6. This is one of those classics I feel like I really should read but still haven’t got round to. I think I’ll add it to my Goodreads To-Read list, that way it’s official lol

    • Ha! These lists will be the death of us all one day! 😉 Seriously, though, this book is a great read – Wells never forgets that first and foremost books should have a great story, and all the other stuff should never get in the way of that. Plus his books tends to be very short – this is really novella length. If you do get a chance to read it, I hope you enjoy it! 😀

  7. Fascinating book review! I read this last year and found it very intriguing. It was interesting what you said about how he was looked down upon by authors such as Woolf (who I confess I have still not read). His example is a great one of how to consider ideas and still be entertaining!

    • Thank you! 🙂 Although it was a re-read for me I hadn’t read it since I was a teenager, so remembered so little of it, it was pretty much like reading it for the first time. And I’d actually forgotten just how good it is! Ha! Yes, I enjoyed that he was a bit rude about the modernists… mainly because I always feel like being rude about them myself! I always prefer books that look out to the world rather than inwards to the person…

      • That is an interesting distinction between books – those that look outward vs. those that look inward. I’m going to have to think about my favorite books to see which category they fall into. 🙂 I wonder if one can divide movies up in a similar way…

        • I suspect that’s why I read more male authors than female in lit-fic – until recently, female writers have kinda specialised in more domestic subjects, while males write about politics and suchlike. Huge generalisation, I know! And maybe now that women participate in life outside the home more, their books will reflect that more. Hmm… interesting question! I’d think movies are probably more geared towards looking outwards – easier to get across in film, maybe. But maybe the likes of Woody Allan would count as looking in?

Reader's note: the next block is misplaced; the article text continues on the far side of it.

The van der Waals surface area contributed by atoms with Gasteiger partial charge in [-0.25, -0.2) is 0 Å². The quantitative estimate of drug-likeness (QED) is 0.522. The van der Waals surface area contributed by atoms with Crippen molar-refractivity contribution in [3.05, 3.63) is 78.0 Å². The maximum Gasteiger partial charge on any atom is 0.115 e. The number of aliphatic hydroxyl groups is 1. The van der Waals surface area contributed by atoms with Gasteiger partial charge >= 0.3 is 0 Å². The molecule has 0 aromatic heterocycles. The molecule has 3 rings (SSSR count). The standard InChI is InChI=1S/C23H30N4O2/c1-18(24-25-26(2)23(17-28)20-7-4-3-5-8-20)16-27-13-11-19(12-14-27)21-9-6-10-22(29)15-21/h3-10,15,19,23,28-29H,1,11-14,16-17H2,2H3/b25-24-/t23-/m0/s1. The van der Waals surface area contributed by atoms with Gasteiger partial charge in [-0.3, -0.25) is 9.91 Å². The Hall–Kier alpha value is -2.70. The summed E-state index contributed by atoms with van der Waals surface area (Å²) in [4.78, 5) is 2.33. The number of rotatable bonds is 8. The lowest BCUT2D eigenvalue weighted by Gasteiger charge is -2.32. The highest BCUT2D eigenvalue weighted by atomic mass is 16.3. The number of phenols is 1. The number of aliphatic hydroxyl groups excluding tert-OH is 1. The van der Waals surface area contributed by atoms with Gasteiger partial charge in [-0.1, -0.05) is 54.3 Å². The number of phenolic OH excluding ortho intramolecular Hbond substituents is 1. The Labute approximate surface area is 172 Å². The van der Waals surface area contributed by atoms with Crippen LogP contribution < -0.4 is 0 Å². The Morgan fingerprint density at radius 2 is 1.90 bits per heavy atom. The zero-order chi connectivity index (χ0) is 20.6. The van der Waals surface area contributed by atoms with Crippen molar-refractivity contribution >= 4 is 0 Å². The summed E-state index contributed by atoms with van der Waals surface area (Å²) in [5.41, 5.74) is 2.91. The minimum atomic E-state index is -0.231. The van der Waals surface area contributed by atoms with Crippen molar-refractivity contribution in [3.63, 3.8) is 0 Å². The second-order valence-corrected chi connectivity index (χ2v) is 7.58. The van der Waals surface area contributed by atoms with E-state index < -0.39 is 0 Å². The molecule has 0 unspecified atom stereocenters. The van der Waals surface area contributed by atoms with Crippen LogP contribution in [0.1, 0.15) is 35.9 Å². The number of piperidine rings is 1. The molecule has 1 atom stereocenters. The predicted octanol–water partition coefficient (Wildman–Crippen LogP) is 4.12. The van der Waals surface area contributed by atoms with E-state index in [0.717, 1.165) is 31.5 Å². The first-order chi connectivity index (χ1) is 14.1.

• My grandmother and sister read more male authors, too…I wonder if that is the reason (they speak of liking a good story rather than getting too mired in a character’s inner feelings). That’s a good point about women authors…it would be interesting to see if the kind of fiction woman have written has changed in the past twenty years or so. Woody Allen…that could be! And I wonder if the style of acting could reflect that. I think of actors from the ’30s as being more outward and method actors as being more inward.

            • Yes, I always prefer a good story to feeeeeeelings! I’ve often thought of doing an analysis to see whether what women write about has changed but I don’t think I read enough contemporary stuff to make a definitive judgement. But I wish someone else would! Good point about the acting style – even today there are some actors who really specialise in action stuff and others that you know as soon as you hear their name it’ll be something more thoughtful/political…